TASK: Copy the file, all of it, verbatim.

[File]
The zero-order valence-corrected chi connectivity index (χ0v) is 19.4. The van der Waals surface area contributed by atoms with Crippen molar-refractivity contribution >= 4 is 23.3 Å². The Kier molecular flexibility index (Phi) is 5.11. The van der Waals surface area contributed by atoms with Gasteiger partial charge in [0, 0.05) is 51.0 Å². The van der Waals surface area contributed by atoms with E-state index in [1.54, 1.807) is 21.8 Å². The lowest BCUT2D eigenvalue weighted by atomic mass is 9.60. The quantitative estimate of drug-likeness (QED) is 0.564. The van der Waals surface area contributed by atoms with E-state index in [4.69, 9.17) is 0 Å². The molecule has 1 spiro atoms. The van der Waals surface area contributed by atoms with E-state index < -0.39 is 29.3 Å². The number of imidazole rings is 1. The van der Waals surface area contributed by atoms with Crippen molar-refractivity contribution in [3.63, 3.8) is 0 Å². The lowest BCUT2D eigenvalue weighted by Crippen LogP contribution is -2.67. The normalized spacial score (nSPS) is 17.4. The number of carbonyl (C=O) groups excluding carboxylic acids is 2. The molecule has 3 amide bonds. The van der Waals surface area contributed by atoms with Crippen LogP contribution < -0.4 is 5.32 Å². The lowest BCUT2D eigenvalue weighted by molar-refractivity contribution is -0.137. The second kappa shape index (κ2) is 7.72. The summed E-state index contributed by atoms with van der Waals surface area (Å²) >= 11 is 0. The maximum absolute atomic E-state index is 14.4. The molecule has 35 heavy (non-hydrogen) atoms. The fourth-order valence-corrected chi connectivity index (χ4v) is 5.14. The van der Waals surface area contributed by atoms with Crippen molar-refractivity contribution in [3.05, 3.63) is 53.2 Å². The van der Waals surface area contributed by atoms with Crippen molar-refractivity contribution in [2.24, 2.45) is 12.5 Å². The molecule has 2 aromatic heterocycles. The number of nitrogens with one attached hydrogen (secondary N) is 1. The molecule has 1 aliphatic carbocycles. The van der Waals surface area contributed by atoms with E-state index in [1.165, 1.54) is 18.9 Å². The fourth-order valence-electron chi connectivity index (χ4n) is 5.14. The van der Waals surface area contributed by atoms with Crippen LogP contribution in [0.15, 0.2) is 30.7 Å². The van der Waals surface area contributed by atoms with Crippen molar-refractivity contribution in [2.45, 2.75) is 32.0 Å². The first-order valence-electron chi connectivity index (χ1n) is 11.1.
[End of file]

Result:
The zero-order valence-corrected chi connectivity index (χ0v) is 19.4. The van der Waals surface area contributed by atoms with Crippen molar-refractivity contribution >= 4 is 23.3 Å². The Kier molecular flexibility index (Phi) is 5.11. The van der Waals surface area contributed by atoms with Gasteiger partial charge in [0, 0.05) is 51.0 Å². The van der Waals surface area contributed by atoms with E-state index in [1.54, 1.807) is 21.8 Å². The lowest BCUT2D eigenvalue weighted by atomic mass is 9.60. The quantitative estimate of drug-likeness (QED) is 0.564. The van der Waals surface area contributed by atoms with E-state index in [4.69, 9.17) is 0 Å². The molecule has 1 spiro atoms. The van der Waals surface area contributed by atoms with E-state index < -0.39 is 29.3 Å². The number of imidazole rings is 1. The van der Waals surface area contributed by atoms with Crippen molar-refractivity contribution in [3.63, 3.8) is 0 Å². The lowest BCUT2D eigenvalue weighted by Crippen LogP contribution is -2.67. The normalized spacial score (nSPS) is 17.4. The number of carbonyl (C=O) groups excluding carboxylic acids is 2. The molecule has 3 amide bonds. The van der Waals surface area contributed by atoms with Crippen LogP contribution < -0.4 is 5.32 Å². The lowest BCUT2D eigenvalue weighted by molar-refractivity contribution is -0.137. The second kappa shape index (κ2) is 7.72. The summed E-state index contributed by atoms with van der Waals surface area (Å²) >= 11 is 0. The maximum absolute atomic E-state index is 14.4. The molecule has 35 heavy (non-hydrogen) atoms. The fourth-order valence-corrected chi connectivity index (χ4v) is 5.14. The van der Waals surface area contributed by atoms with Crippen molar-refractivity contribution in [3.05, 3.63) is 53.2 Å². The van der Waals surface area contributed by atoms with Crippen molar-refractivity contribution in [2.24, 2.45) is 12.5 Å². The molecule has 2 aromatic heterocycles. The number of nitrogens with one attached hydrogen (secondary N) is 1. The molecule has 1 aliphatic carbocycles. The van der Waals surface area contributed by atoms with E-state index in [1.165, 1.54) is 18.9 Å². The fourth-order valence-electron chi connectivity index (χ4n) is 5.14. The van der Waals surface area contributed by atoms with Crippen LogP contribution in [0.15, 0.2) is 30.7 Å². The van der Waals surface area contributed by atoms with Crippen molar-refractivity contribution in [2.45, 2.75) is 32.0 Å². The first-order valence-electron chi connectivity index (χ1n) is 11.1.